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business briefing

Home sales, prices surge

Toronto’s hot housing market is now in record territory.

Given the accompanying surge in Vancouver, this is certain to raise eyebrows yet again amid questions over inflated property values.

Home sales in Toronto climbed 14 per cent in November from a year earlier, to 7,385. What that means is that the 96,401 sales so far this year have already topped the previous 2007 record, with a month still remaining.

Prices, too, have surged, according to the Toronto Real Estate Board today, with the average cost rising 9.6 per cent to $632,685.

But that hardly tells the story. Much has to do with what and where you’re selling or buying.

A detached home in the 416 area of the city costs, on average, more than $1-million. The average price of a similar home in the surrounding 905 region goes to $762,326.

The cost of a semi-detached is $750,608 and $504,928, respectively, and that of a condo $415,316 and $315,223.

“Demand for ownership housing has remained strong in the [Greater Toronto Area] throughout 2015, with sales generally increasing at a greater annual rate compared to new listings,” Jason Mercer, the group’s director of market analysis, said in a statement.

“This means that competition between buyers has strengthened in many neighbourhoods in the city of Toronto and surrounding regions,” he added.

“The end result has been upward pressure on home prices well above the rate of inflation in most cases.”

Toronto and Vancouver are the two cities showing signs of froth, which has been a source of concern, though no Canadian analyst sees a meltdown in the making.

As The Globe and Mail’s Brent Jang reports, home sales in the Vancouver area shot up by 40.1 per cent in November, with the benchmark price at $1.22-million to mark an increase of almost 23 per cent.

Fat consumer debts are a big issue in Canada. Indeed, the Bank of Canada noted yesterday that “vulnerabilities in the household sector continue to edge higher.”

In Toronto, of course, there’s more than just high prices, given that Mayor John Tory wants to introduce a new tax on homeowners that would help pay for improved transit and housing.

(As The Globe and Mail’s Marcus Gee reports, the mayor says it's “less than a trip to the movies.” That’s because it’s expected to average $13. But by the fifth year, it becomes about $65, which sure makes pay-per-view attractive.)

ECB cuts one rate

The European Central Bank cut one of its rates today, among a series of stimulus measures to buoy the economy.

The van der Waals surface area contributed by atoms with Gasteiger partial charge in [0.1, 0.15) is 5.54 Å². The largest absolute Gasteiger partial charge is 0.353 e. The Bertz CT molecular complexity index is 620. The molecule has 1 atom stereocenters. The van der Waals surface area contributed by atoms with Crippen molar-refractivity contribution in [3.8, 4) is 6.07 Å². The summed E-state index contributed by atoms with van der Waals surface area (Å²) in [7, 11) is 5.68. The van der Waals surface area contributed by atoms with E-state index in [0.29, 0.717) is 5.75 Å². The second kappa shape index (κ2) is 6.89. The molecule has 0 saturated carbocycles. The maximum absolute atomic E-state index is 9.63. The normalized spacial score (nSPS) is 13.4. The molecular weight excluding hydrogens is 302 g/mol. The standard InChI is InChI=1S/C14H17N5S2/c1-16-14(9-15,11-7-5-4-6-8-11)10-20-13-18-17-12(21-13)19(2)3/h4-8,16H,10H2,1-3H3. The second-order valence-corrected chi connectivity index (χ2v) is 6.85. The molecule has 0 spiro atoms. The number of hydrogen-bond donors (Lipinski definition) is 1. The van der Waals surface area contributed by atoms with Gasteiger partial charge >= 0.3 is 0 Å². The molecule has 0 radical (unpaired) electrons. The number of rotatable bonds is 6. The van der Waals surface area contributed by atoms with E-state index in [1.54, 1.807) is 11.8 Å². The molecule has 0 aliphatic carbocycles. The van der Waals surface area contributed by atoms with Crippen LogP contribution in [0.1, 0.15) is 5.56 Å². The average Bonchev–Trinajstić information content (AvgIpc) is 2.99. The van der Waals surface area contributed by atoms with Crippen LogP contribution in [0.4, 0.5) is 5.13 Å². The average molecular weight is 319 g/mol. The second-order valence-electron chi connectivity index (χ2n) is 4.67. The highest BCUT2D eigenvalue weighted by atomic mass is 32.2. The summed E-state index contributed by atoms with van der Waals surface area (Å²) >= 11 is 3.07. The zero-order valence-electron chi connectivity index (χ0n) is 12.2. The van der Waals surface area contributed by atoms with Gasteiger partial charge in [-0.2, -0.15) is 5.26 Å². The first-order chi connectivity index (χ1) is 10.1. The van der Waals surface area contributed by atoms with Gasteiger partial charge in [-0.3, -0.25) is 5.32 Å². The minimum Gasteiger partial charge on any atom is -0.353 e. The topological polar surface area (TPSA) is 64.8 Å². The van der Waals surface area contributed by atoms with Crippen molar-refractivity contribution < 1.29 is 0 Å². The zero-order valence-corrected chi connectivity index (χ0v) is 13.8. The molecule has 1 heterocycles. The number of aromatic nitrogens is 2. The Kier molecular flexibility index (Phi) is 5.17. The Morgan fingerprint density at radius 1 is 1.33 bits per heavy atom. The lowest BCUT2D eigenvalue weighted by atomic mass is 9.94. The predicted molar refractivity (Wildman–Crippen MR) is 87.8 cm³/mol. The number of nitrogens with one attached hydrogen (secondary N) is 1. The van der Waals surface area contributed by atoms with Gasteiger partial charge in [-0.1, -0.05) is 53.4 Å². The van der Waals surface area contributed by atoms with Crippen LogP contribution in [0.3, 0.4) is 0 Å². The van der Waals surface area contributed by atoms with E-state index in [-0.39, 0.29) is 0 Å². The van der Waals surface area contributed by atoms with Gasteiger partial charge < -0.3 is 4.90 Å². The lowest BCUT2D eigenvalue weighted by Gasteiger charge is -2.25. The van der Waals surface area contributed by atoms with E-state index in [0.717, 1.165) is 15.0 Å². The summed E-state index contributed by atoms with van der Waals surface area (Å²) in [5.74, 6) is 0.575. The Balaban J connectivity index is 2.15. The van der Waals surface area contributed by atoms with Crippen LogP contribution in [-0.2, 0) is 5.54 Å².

Mario Draghi’s central bank cut the deposit rate another 10 basis points to minus 0.3 per cent, leaving other key rates untouched, The Globe and Mail's Eric Reguly reports.

That was less than expected, sparking angst among investors.

CIBC boosts dividend

There’s one up and one down as two more Canadian banks report quarterly results today.

Canadian Imperial Bank of Commerce was down, its profit slipping to $778-million, or $1.93 a share, from $811-million or $1.98 a year earlier. Adjusted profit rose to $952-million from $911-million.

CIBC also hiked its dividend by 3 cents to $1.15.

Toronto-Dominion Bank, on the other hand, posted a jump in profit to $1.8-billion, or 96 cents a share, from $1.75-billion or 91 cents. Adjusted profit climbed to $2.2-billion from $1.9-billion.

That's rich

Wealth-X, the Singapore-based market research company that focuses on the rich, as its name suggests, has published the ultimate gift-giving guide just in time for the holiday season.

So forget about the tie. Here’s what Wealth-X has gathered in a “selection of thoughtful gifts that suit the global lifestyle of the ultrawealthy, regardless of the season.”

First, there’s the 63.4-metre Polar Star superyacht by Lurssen, with “total comfort and a relaxed Hamptons beach house feel,” not to mention the gym, movie theatre, Jacuzzi and six big staterooms across five decks. It goes for €55-million ($78-million). But if you can’t afford that, you can rent it for €380,000 a week.

Can’t afford even the rental cost of the superyacht? Tiffany has joined with Dover Street Market to bring back 17 pieces from its archives. That means things like a pillbox that looks like a Chinese take-out box, at $545 (U.S.), or, moving up, a wood and gold interlocking bangle at $10,600.

And I love this one, for when Converse or Vans just won’t do: The custom luxury sneaker offered by a new customization service known as Myswear. You get to design your own, using “ethically sourced python, ostrich and crocodile skins,” among other materials. Prices run from $385 to $10,000.

Then there’s the Globe-Trotter Steamer Trunk from Chivas Regal and Globe-Trotter. The plaque on it is from a “retired Scotch whisky still.” You can hang your suits and store things like eight expensive watches. There’s a mini-bar, too. Costs £12,000.

There’s also a private jet in the guide, too. But, really, when you think about it, everyone has one of those. But I’ll bet not everyone has the Richebourg Grand Cru wine that averages $14,478 a bottle.

And if you just want to get away from the madding crowd for a bit, Wealth-X notes the Four Seasons round-the-world tour. You pay $132,000 per person for yourself and up to 51 friends for a “24-day voyage of discovery, spanning the Taj Mahal, Sydney Opera House, Borra Borra and jungles of Chiang Mai.”

And on a last note, if you happen to buy that superyacht, there’s a marine version of the BAC Mono supercar that can be stored on board, for when you dock somewhere special. You can even get it to “complement the colour scheme of the yacht,” at $750,000.

Video: The Bank of Canada's mix of 'hope and concern'